There are different ways of approaching the activities we pursue. This is true in the individual sense, and also true in the larger, corporate sense.
Churches and corporations (and even individuals) can engage in programs. Major, full-on, organized activities focused on a particular demographic (seniors, men, single moms, homeless teens), or goals (expansion/growth).
Programs tend to set goals and priorities based on tangible, observable statistics. “We now have three new locations, we raised a $million for the new building, 20 new moms are now part of our parenting class.” It's the numbers that count—the 3 B's of bucks, butts or buildings. Success is based on an adequate increase in the numbers. Churches may use the word 'ministries' instead of 'programs', but the idea is still the same.
So, how does it feel to be nothing more than a number? One of many others who have made some organization feel successful, even if no one knows who you are. What tends to be missing in the program paradigm is the personal aspect.
Instead of statistics or size, we begin to realize that we need to focus on people.
But often this turns into making someone our project. We focus on 'fixing' someone. They have a problem, and we decide to take them on like a contractor might take on a reno job.
Now success is gauged on just that that—success. It has been a successful project if the desired end has been reached. The individual has stopped using drugs, been re-united with their spouse, or found a job. Once the project is completed, the focus changes to someone new.
It is even worse if the project is deemed a failure (the individual is still using, finalizes the divorce, or never gets a job). Sooner or later the project is dropped like the proverbial hot potato.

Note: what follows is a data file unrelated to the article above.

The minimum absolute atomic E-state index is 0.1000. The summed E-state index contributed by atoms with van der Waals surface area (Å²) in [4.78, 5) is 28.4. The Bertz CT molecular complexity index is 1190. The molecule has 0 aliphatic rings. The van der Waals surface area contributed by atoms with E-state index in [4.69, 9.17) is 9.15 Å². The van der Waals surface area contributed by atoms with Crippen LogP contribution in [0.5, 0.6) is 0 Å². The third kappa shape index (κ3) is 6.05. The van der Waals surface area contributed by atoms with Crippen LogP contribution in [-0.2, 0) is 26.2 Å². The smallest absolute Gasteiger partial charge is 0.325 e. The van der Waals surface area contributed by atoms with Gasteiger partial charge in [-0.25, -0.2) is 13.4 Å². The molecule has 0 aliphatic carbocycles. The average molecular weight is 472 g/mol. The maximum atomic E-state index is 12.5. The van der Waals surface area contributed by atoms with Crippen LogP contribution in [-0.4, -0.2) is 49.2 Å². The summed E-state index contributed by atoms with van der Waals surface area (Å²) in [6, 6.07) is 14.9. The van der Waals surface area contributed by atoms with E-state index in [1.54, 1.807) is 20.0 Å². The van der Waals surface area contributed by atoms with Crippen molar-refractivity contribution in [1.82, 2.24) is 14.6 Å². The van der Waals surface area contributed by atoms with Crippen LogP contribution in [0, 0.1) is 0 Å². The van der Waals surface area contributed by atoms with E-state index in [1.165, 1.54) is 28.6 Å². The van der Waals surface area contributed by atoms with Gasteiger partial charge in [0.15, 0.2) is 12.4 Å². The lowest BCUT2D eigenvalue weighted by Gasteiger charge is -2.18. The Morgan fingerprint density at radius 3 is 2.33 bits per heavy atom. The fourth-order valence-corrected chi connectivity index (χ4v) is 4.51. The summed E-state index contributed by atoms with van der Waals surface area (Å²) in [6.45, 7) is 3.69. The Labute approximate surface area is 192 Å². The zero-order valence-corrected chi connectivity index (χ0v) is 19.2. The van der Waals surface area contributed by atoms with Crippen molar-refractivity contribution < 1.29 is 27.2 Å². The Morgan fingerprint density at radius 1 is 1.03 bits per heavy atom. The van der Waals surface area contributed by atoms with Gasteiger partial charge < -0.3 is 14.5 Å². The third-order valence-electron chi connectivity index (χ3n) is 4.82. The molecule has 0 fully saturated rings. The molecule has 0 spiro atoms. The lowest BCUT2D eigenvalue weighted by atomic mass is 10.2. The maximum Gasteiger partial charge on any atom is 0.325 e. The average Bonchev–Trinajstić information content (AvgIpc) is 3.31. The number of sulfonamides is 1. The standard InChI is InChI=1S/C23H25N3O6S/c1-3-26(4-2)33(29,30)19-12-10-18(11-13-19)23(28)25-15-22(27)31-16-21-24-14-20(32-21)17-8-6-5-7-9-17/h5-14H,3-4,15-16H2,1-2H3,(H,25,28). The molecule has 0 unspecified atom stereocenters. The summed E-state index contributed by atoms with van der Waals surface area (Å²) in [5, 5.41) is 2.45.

So, how does it feel to be a project? It is still dehumanizing. You are only important until the particular 'job' is done. No lasting relationship has been formed. Note: 'conversions' usually fall into this category. Once the person has 'said the prayer' they are funneled into a program for new Christians.
That moves us to the third alternative—people. Meeting someone and making a friend. Not to fit them into your church's ________ program, not to make them your project, but just to get to know them. To find out things they like to do and have fun together. To affirm their existence. To hang out. To listen.
--even if they never come to your church.
--even if they don't stop any of their bad habits.
To be friends.
And that is how success is rated in this paradigm.
If the shoe was on the other foot, which would mean the most to you?
--being a statistic in a successful program somewhere?
--being taken on as someone's project?
--or being a friend?
I thought so.
And What Would Jesus Do?
38 minutes ago